There is no doubt that Arabs and Israel are hoping for very different things from President Biden’s trip to the Mideast. Israel’s wishes for the Biden visit are straightforward. It wants Biden’s life-long commitment to Israel put on display, to serve as a reminder to countries in the region and to doubters in the U.S. not to question the vibrancy of the U.S.-Israel relationship.

Of course, Israel would like to see the U.S. reassess the scope of the Iran nuclear negotiations amid the impasse in those talks, yet having pressed the point repeatedly over the last year and half, it is hard to believe the effort will succeed. In the most immediate sense, Israel is looking to Biden to take first steps on the way to normalization with Riyadh.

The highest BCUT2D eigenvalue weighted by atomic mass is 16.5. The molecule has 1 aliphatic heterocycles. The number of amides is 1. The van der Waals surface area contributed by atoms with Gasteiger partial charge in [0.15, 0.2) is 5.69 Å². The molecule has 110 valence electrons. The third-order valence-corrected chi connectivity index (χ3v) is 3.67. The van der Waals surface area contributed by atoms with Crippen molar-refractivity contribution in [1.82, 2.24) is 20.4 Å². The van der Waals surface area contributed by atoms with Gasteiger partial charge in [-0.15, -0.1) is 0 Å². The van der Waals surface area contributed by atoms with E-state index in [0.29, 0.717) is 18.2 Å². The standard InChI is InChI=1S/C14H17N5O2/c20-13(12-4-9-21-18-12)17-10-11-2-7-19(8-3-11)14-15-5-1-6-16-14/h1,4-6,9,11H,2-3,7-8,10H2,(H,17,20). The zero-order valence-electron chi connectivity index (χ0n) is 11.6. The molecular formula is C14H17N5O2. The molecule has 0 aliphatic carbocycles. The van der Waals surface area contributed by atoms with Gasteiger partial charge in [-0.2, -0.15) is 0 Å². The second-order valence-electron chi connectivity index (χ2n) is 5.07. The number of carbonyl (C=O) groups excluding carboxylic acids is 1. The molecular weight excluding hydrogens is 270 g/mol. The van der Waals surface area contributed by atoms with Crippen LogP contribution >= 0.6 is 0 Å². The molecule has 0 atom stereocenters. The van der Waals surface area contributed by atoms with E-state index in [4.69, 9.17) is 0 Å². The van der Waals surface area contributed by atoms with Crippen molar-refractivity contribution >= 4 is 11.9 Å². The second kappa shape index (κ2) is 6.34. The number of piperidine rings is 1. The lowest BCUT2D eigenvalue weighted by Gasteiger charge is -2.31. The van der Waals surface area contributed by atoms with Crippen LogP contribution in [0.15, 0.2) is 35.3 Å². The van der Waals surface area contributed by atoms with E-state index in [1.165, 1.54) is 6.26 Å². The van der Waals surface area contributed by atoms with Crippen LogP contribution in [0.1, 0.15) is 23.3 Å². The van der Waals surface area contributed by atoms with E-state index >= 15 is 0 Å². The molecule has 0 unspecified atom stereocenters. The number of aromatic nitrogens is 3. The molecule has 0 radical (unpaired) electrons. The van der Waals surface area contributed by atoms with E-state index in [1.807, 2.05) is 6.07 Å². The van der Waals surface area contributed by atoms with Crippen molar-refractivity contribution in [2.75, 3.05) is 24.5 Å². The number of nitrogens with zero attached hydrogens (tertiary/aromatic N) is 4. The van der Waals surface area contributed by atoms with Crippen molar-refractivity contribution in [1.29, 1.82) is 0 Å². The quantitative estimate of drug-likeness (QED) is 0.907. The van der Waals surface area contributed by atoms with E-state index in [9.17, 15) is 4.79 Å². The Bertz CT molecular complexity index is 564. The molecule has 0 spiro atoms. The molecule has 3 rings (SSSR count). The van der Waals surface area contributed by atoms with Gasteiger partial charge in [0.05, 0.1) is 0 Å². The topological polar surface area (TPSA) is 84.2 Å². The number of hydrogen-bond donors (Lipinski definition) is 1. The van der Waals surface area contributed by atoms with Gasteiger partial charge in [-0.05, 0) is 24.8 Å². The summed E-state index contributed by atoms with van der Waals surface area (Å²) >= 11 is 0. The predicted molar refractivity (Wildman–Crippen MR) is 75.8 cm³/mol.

Senior Arab officials suggest they want something very basic. They want to know the U.S. is not leaving the Mideast and that the region remains vital to American national security. Every day they hear U.S. politicians talking about “energy independence,” and they interpret it to mean the Mideast is not a tier one issue anymore for Washington. The U.S. is more focused on the three C’s—China, Covid and Climate, plus now Ukraine.

Pentagon officials are emphatic in telling Arab officials that U.S. troop levels in the Mideast have been consistent for many years and that the U.S. is not deprioritizing the region. But Arab officials do not believe them. Will the Arab states believe it when the U.S. president publicly declares America’s commitment to the Mideast during his trip, as is expected? Favorable Arab reaction is not assured.